For now, I’m leaving her in the rabbit hutch. Several times a day, I go out and check on her, speaking her name gently before I put my hands in the hutch to stroke her beautiful feathers. We’ll all be watching our Isabelle closely and have promised to take care of her, a member of our flock, for as long as she needs us to.

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Wendy Thomas writes about the lessons learned while raising children and chickens in New Hampshire. Contact her at Wendy@SimpleThrift.com

Also, join me on Facebook to find out more about the flock (children and chickens) and see some pretty funny chicken jokes, photos of tiny houses, and even a recipe or two.

Like what you read here? Consider subscribing to this blog so that you’ll never miss a post. And feel free to share with those who may need a little chicken love.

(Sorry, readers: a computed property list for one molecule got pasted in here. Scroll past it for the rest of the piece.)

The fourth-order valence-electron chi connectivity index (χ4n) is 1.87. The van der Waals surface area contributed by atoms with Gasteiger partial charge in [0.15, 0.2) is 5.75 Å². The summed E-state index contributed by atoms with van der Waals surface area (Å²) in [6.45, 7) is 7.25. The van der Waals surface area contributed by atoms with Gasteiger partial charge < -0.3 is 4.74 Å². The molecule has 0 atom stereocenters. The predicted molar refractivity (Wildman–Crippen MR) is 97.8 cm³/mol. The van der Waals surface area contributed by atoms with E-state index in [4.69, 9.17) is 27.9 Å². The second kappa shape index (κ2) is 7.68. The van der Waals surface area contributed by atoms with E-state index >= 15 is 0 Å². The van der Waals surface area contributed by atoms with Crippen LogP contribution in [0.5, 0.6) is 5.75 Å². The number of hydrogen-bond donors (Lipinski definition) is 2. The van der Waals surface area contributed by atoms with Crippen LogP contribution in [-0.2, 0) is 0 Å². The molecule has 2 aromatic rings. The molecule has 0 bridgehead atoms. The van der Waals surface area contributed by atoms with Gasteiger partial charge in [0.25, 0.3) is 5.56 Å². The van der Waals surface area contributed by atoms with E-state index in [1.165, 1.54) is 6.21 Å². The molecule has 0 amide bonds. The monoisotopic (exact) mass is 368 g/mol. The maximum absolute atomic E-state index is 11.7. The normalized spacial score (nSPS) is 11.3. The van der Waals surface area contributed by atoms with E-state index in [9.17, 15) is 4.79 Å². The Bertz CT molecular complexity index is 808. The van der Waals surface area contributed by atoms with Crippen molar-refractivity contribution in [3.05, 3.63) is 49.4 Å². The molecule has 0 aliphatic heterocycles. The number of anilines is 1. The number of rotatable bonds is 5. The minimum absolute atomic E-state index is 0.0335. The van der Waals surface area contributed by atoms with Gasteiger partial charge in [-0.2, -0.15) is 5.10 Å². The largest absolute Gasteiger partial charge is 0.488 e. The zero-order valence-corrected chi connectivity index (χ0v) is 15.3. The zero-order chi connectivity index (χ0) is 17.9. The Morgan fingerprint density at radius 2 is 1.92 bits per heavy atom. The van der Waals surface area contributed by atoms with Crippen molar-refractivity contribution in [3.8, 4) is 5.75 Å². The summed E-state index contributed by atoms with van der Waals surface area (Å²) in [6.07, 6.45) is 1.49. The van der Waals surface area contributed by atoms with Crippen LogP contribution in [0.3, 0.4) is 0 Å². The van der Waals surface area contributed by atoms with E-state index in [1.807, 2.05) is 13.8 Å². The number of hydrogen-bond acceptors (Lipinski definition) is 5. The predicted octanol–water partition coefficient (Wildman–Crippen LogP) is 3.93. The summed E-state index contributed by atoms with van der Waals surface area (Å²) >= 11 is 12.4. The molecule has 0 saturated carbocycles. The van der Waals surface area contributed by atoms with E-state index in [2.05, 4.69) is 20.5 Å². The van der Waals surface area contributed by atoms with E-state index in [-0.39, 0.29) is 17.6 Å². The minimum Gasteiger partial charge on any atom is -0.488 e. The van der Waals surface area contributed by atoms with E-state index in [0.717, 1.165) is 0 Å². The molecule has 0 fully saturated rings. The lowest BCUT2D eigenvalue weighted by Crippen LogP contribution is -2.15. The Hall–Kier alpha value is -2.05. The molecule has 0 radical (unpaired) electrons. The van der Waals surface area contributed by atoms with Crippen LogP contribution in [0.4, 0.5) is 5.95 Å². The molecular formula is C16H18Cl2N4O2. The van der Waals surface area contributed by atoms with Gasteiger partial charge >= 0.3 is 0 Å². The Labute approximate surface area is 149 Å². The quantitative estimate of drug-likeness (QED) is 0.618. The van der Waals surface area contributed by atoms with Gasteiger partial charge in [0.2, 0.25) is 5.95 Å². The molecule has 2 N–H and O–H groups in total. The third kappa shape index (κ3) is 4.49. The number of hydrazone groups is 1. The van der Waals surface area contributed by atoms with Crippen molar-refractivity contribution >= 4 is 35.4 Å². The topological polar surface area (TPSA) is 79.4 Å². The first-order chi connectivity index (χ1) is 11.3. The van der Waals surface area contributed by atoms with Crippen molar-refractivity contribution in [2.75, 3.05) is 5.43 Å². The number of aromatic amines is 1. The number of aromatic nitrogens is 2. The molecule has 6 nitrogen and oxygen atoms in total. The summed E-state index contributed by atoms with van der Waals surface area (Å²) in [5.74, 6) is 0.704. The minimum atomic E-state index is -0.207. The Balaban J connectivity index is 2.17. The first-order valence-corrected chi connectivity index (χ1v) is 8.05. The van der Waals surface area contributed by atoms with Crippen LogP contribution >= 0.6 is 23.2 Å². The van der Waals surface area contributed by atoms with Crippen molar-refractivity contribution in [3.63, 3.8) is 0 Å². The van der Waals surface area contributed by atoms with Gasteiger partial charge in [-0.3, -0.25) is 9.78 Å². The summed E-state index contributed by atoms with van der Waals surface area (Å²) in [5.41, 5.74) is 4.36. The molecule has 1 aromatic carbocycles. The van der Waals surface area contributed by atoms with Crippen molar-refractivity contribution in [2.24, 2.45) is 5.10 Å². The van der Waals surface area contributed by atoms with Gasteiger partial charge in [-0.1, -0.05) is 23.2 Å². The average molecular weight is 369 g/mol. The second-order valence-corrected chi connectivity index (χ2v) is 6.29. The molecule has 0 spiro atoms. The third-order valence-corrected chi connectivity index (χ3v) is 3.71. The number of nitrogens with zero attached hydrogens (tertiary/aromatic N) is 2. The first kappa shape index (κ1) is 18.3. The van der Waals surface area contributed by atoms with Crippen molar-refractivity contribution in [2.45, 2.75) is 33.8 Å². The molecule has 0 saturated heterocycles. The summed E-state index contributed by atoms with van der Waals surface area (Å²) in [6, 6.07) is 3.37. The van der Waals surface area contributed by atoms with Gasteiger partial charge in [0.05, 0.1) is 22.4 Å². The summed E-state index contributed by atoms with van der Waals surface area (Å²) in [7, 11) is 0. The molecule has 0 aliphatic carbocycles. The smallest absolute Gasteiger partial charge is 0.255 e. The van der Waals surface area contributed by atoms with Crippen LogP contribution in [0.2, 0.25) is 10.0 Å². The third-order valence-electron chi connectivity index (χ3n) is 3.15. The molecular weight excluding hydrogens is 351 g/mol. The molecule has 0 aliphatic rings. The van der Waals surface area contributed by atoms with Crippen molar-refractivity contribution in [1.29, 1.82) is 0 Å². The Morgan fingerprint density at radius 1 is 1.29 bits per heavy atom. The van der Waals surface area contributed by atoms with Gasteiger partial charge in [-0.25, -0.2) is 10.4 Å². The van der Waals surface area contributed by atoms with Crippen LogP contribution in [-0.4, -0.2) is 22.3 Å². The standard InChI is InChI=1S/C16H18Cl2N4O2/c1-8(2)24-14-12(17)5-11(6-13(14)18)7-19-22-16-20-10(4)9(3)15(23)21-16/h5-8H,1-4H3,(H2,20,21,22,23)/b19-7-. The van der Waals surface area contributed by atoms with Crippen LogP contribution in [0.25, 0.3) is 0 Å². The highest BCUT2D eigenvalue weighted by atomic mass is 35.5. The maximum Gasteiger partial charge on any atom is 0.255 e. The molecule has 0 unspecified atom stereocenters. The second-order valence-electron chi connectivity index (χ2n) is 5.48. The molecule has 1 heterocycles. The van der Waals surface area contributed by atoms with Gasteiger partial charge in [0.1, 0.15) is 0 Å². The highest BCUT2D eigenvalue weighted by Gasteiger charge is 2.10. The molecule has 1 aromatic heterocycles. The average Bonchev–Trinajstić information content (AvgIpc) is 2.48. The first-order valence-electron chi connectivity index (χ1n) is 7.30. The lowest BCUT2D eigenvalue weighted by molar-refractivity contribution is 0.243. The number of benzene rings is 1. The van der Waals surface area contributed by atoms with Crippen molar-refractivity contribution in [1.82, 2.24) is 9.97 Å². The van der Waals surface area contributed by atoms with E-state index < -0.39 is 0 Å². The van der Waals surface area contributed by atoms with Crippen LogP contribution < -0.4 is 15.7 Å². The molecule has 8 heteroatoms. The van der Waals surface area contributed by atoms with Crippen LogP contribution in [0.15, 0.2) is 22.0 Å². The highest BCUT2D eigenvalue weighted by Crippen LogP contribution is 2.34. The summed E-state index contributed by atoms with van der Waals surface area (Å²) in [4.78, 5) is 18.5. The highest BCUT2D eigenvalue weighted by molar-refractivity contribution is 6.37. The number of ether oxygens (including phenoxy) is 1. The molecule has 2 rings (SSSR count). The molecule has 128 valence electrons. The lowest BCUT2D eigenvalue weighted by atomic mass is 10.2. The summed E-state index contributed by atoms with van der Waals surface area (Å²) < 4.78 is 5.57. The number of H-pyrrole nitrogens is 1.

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Lesson 1124 – Smelly Chicken Coop – what a neighbor can do.

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I recently got this email from a reader who is having problems with his close neighbor’s smelly chicken coop. Read the letter, my reply, and if you have any suggestions, please let us know.
Problems with backyard poultry smell

I’m hoping you can help me with a desperate quandary I have regarding my neighbors.  They have a coop and it is SO smelly.  The backyards are not big and they do have it as far away as they can, maybe 50 yards away from my backyard (maybe less), but the smell is so atrocious that I can’t use my backyard, screened in porch or even open the windows in the back of the house because it smells so bad.  I spent the evening yesterday cooking in the kitchen with the only window in the kitchen shut because I couldn’t take the smell anymore.  It was barely perceptible last year but this year it seems to be omnipresent especially in the afternoons and evenings.  It is especially rough lacking any central a/c as we need to be able to open our windows. Continue reading